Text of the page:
Photograph by Constance Kheel, 2000

Detail of Scottish Barn joinery, 2000, Photograph by Constance Kheel

Photograph by Constance Kheel, 2000

Scottish Barn markings, 2000, Photograph by Constance Kheel

Photograph by Constance Kheel, 2000

Scottish Barn During Restoration

Authenticity was the guiding principle in the restoration of the Scottish Barn. The goal was to bring the barn back to its earliest design, to the extent possible. This proved to be a challenge.

Assessing the Scottish Barn’s structural problems and developing a strategy for repairing it resembled a mystery novel more than a construction plan.

From the start, the Scottish Barn was full of surprises. Throughout its dismantling, and well into the final phases of restoration, the Scottish Barn offered new revelations about its original structure and former uses. Accordingly, strategies for its restoration fluctuated, as new information was gleaned.

Timber framer Ron Babcock undertook the daunting task of rejuvenating the historic Scottish Barn. Over the course of six years (with several interruptions), the Scottish Barn was disassembled, restored and resurrected, with an amalgam of skill, muscle, audacity, and ingenuity.

One of the most difficult obstacles to surmount was devising a way to taper new posts to replace rotted ones. After some trial and error, a solution was found. White oak timbers were harvested locally and cut at an angle on a saw mill.

Fortuitously, thirty foot long replacement tie beams were located in an historic barn that was subsequently dismantled.

The new tie beams and posts were custom fitted to join with the existing beams, replicating the Scottish Barn’s “secret joinery”.

The complicated joinery of the Scottish Barn includes posts that have two tenons set at right angles to each other, one stepped up several inches from the other. Its tie beams are framed with a tenon and mortise hole on each end. The tenon fits into the plate beam, and the mortise hole receives a tenon from a post. The Scottish Barn’s plate beams have two mortise holes at each joint, one for a post’s tenon and the other for the tenon of a tie beam.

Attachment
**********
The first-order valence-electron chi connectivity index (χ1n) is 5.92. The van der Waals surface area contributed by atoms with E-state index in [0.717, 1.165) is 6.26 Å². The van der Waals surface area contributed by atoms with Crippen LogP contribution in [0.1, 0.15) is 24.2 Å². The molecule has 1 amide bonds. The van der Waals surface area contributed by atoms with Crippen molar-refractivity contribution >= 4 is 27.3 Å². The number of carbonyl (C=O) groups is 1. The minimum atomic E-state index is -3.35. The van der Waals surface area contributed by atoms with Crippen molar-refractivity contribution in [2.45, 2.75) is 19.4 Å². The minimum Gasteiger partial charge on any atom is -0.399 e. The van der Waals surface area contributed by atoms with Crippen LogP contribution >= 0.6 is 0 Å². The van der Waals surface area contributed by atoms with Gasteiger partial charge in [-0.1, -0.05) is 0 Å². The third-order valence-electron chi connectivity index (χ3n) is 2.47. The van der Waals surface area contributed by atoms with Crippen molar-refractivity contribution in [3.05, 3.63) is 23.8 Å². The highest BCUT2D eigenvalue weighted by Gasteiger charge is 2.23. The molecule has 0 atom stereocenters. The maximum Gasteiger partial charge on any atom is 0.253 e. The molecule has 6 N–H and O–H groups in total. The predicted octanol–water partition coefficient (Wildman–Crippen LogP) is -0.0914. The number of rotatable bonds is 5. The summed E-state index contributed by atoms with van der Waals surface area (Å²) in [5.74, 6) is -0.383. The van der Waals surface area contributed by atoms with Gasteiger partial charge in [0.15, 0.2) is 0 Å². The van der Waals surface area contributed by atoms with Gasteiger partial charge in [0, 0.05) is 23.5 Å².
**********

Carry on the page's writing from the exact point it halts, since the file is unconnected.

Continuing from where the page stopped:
A particularly significant discovery was revealed when the plate beams were dismantled. Their framing indicated that the original roof system of the Scottish Barn had been extremely steep. This led to the supposition that the Scottish Barn’s first roof covering may well have been thatch.

Accordingly, all new rafters were cut, hewn and framed to a 12/12 pitch. Thatch poles were added as well, and collar ties, to stabilize pairs of rafters. The prohibitive cost of installing a thatch roof led to the alternative choice of installing cedar shingles (an appropriate roof covering for a slightly later period).

A dry laid stone foundation wall was erected by mason Clayton Babcock, and large oak sills were seated on its walls. The floor system was then covered with new plank floor boards, ranging from ten to twenty eight inches wide. These planks were secured with wooden pegs that were chiseled and splayed, a process involving multiple labor-intensive steps.

The unique doors of the Scottish Barn, which swivel on posts, were inspired by evidence found in the Scottish Barn’s door headers. Three swivel doors on each of its long sides have been reconstructed (one pair of large double doors and a single entry door). The unusual design of these doors, known as Haar-hung doors, pre-dates the use of iron strap hinges. The doors are balanced on a rotating wooden post, secured with round wooden pins.

Two crow’s nests were built on top of the loft on the east side of the barn. These landings are the only significant feature included in the restoration of the Scottish Barn that does not relate to its original structure. The sole purpose of the crow’s nests was to offer a stupendous view of the barn’s magnificent structure.

Scottish Barn being dismantled, 2000, Photograph by Constance Kheel

Photograph by Constance Kheel, 2000

Scottish Barn frame, 2000, Photograph Constance Kheel

Photograph by Constance Kheel, 2000

Scottish Barn being reassembled, 2003, Photograph Constance Kheel

Photograph by Constance Kheel, 2003

Scottish Barn, 2004, Photograph Constance Kheel

Photograph by Constance Kheel, 2004

Scottish Barn, 2004, Photograph Constance Kheel

Photograph by Constance Kheel, 2004

Scottish Barn, 2004, Photograph Constance Kheel

Photograph by Constance Kheel, 2004

Scottish Barn Structural Drawings

Scottish Barn Floor Plan
Scottish Barn South Elevation
Scottish Barn East Elevation
Scottish Barn Door Detail
Scottish Barn Joinery, Drawing by Katherine Onufer

Drawing by Katherine Onufer


For more images of the farm and the historic barns, please visit the Nipmoose Farm Gallery.